But it has been brought to my attention that the first Christmas Eve Service in this church building—and the first service ever held by All Saints’ Church—was celebrated on December 24, 1952.
If that is true—then tonight is actually the 65th Annual Christmas Eve Service.
The only living persons who can verify that are Marcia Addison and Mike Turner—and maybe Harry Sullivan--for they were there!
So here’s the question:
Do the discrepancies matter?
The answer—in both cases—is not really.
The important thing is that Christ was born in Bethlehem—and that we are here tonight to celebrate that earth-shaking and life-changing event!
But that’s not all!
There is yet another anniversary that I need to acknowledge.
On December 24, 2006—ten years ago—I celebrated my first Christmas Eve Service at All Saints’.
It was one of my first services here.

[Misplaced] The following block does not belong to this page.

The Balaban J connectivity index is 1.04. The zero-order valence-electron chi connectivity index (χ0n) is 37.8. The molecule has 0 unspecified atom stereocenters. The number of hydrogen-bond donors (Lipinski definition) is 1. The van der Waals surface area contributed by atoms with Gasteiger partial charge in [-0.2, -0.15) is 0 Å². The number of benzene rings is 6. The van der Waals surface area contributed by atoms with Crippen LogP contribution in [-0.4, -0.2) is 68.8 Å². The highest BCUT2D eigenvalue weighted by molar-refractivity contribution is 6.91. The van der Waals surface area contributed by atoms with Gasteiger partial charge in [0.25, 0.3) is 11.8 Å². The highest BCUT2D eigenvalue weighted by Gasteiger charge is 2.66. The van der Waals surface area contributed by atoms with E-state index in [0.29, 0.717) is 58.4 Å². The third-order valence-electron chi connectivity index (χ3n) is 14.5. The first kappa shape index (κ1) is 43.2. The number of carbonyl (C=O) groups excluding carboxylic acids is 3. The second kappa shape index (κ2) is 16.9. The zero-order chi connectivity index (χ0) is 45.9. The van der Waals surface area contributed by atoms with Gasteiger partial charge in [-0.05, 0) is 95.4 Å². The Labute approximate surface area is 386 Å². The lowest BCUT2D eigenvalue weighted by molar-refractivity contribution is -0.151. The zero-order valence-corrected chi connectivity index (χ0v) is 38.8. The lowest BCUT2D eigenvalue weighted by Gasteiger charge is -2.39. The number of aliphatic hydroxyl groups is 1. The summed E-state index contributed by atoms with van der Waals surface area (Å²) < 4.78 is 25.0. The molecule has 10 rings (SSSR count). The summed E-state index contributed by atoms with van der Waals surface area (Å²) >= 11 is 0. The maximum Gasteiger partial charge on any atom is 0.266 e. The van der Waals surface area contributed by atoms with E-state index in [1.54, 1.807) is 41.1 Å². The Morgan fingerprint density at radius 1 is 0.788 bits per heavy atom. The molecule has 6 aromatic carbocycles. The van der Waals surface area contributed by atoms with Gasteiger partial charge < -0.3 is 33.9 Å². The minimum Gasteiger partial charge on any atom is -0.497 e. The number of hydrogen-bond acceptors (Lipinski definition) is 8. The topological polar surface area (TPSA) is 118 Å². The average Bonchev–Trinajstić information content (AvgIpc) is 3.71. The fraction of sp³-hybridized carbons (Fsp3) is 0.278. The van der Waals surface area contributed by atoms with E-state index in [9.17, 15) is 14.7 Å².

And tonight I celebrate my last Christmas Eve Service—and my final service at All Saints’.
(Believe-it-or-not, I am the longest-serving priest in the history of All Saints’!)
So this Christmas Eve is a special one.
There is no discrepancy about that!
It marks a transition for me—into a blessed retirement;
And a transition for you—into a New Beginning for this parish—with a new priest that God will bring here.
For you and for me, then—God’s promise of New Birth and New Life will be fulfilled this Christmas.
Like any transition—including the Great Divide between B.C. and A.D. that took place on the First Christmas—this one is fraught with anxiety and uncertainty.
The Future—and the changes it will bring—may seem frightening.
But the angels’ song that we hear tonight herald’s God’s promise of “Peace on Earth, Good Will towards all.”
And we know we can trust that promise!
But—back to Bethlehem for a moment. Elizabeth and I have enduring memories from our visit to Bethlehem in 2008.